Ironically, I’ve also been attending a different church, with a different form of worship in a different theological tradition.  I’ve also been listening more to Christian radio (including songs, advertisements, and teaching programmes). In short, I breathe the air of different ‘media’ than I used to.  Life feels different…  I feel more in touch with the tension between the Gospel and the world, and more pulled this way and that way by different ‘media’ that I am exposed to…

I find it interesting how (with exceptions, of course) people with ‘x’ political views might tend to gravitate towards this or that kind of radio, TV programmes, eating venues, Facebook groups, hobbies, brands of beer and chips, etc.  Whilst I don’t think it would be possible (or interesting) to make too direct a link between, for example, your particular political orientation and the particular band you listen to, I have been thinking about the extent to which the various (and many) kinds of ‘media’ we imbibe has a formative effect on us.

Just as life can be viewed through the lens of ‘liturgical’ rites and practices that we engage in, so also it can be viewed through the lens of ‘media’ that we consume.

As one who has done some study into gathered worship, I find the language of ‘media’ to be very fruitful.

I am suggesting here that all worship is shaped by the media that the worshippers (including worship planners and worship leaders) consume.

Think of various kinds of worship gatherings.  Not just what happens in the service, but what the space looks like, how it feels, what it communicates.  And yes, of course, what happens in the service.  How it begins, what the climactic moment is (if it has one),  what seems to be important, etc.

Arguably, ‘good worship’ should be rooted in the ‘media’ of the gospel, and relevant to the ‘media’ of culture.  The result being that worshippers are formed more into the image of Christ.  What do I mean here?

One the one hand, worship should be dripping with gospel ‘media’, including (but not limited to):

  • Symbols of the Story
    • (most churches at least have a cross, right?)
  • Language of the Scripture
    • (the Bible is read – or at least referred to!? – at least a few times, right?)

On the other hand, worship should be expressed in the ‘media’ of culture, examples include:

  • sounds
    • (language and wording that ‘these people’ can understand)
  • sights
    • (imagery and art that is intelligible and moving for ‘these people’)

In terms of a service of worship being ‘rooted in gospel media’, it is a matter first of whether or not it is, and then to what extent it is.  It is possible to conduct a ‘worship service’ in which very little of the Gospel is presented.  Perhaps the service consists of images and language that is entirely cultural and devoid of any symbols or words of Scripture.  Indeed, the very notion raises the question of just what ‘gospel’ is believed by this community?  If they do and say ‘this’ when they gather in ‘this’ kind of space, they must believe the gospel to be ‘this’.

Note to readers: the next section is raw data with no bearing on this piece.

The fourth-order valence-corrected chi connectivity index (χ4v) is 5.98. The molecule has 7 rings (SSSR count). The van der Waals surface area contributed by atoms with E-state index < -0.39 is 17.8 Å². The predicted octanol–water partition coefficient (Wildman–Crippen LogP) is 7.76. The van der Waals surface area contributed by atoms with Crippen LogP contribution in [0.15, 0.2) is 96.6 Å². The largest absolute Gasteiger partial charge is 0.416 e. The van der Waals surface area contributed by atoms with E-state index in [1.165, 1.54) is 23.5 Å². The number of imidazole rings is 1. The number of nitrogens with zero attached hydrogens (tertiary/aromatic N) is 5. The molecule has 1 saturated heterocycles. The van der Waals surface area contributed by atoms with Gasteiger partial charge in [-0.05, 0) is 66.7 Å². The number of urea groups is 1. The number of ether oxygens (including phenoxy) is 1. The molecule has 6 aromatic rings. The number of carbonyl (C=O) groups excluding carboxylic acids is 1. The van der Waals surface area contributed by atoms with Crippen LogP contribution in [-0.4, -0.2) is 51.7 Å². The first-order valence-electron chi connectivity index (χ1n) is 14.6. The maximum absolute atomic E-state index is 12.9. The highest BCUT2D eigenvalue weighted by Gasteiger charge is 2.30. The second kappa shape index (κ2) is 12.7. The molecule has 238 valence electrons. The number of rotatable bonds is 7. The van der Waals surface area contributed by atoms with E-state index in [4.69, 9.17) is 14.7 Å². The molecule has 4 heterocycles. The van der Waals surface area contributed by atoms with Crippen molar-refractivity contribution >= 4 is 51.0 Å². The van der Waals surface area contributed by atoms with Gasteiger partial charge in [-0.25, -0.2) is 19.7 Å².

In terms of a service of worship being ‘expressed in cultural media’, it is not a matter of ‘if’ it is or not, but rather how deep this expression is, and whether this cultural expression is with or against the ‘grain’ of the Gospel.  A few examples may be helpful, and I’m trying not to obviously signal this or that style of worship.

On the one hand, sometimes the ‘media of culture’ expressed in a service can go against the grain of the Gospel.  This happens when a cultural medium is used that is rooted in a cultural pattern that the Gospel subverts or judges.

  • worship shaped by the ‘media’ of consumerism may unintentionally (or deliberately!?) use language or symbols that can present the Gospel as offering a product to be enjoyed.
  • worship shaped by the ‘media’ of moralism may commit the opposite error of using language or symbols that present the Gospel as being concerned primarily with good behaviour.
  • worship shaped by the ‘media’ of modernism may use language or symbols that witness to the underlying modernist worldview that newer is always an improvement on the old.